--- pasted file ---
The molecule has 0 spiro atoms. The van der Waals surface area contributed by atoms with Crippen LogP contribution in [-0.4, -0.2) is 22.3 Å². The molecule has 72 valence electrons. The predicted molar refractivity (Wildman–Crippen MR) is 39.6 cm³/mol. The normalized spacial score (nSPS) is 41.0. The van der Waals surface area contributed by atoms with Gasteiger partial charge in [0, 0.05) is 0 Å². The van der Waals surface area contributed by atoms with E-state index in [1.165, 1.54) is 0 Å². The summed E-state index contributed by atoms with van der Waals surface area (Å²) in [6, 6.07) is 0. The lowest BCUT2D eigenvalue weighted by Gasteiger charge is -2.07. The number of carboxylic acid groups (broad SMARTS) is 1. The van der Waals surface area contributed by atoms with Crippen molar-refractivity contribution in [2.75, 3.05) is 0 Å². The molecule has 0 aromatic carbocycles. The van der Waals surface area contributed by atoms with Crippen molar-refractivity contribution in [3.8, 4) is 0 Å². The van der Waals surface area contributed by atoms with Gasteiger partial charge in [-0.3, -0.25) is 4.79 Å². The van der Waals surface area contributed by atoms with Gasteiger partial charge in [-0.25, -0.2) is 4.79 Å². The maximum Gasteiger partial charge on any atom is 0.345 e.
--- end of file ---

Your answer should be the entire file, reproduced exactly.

The molecule has 0 spiro atoms. The van der Waals surface area contributed by atoms with Crippen LogP contribution in [-0.4, -0.2) is 22.3 Å². The molecule has 72 valence electrons. The predicted molar refractivity (Wildman–Crippen MR) is 39.6 cm³/mol. The normalized spacial score (nSPS) is 41.0. The van der Waals surface area contributed by atoms with Gasteiger partial charge in [0, 0.05) is 0 Å². The van der Waals surface area contributed by atoms with E-state index in [1.165, 1.54) is 0 Å². The summed E-state index contributed by atoms with van der Waals surface area (Å²) in [6, 6.07) is 0. The lowest BCUT2D eigenvalue weighted by Gasteiger charge is -2.07. The number of carboxylic acid groups (broad SMARTS) is 1. The van der Waals surface area contributed by atoms with Crippen molar-refractivity contribution in [2.75, 3.05) is 0 Å². The molecule has 0 aromatic carbocycles. The van der Waals surface area contributed by atoms with Crippen molar-refractivity contribution in [3.8, 4) is 0 Å². The van der Waals surface area contributed by atoms with Gasteiger partial charge in [-0.3, -0.25) is 4.79 Å². The van der Waals surface area contributed by atoms with Gasteiger partial charge in [-0.25, -0.2) is 4.79 Å². The maximum Gasteiger partial charge on any atom is 0.345 e.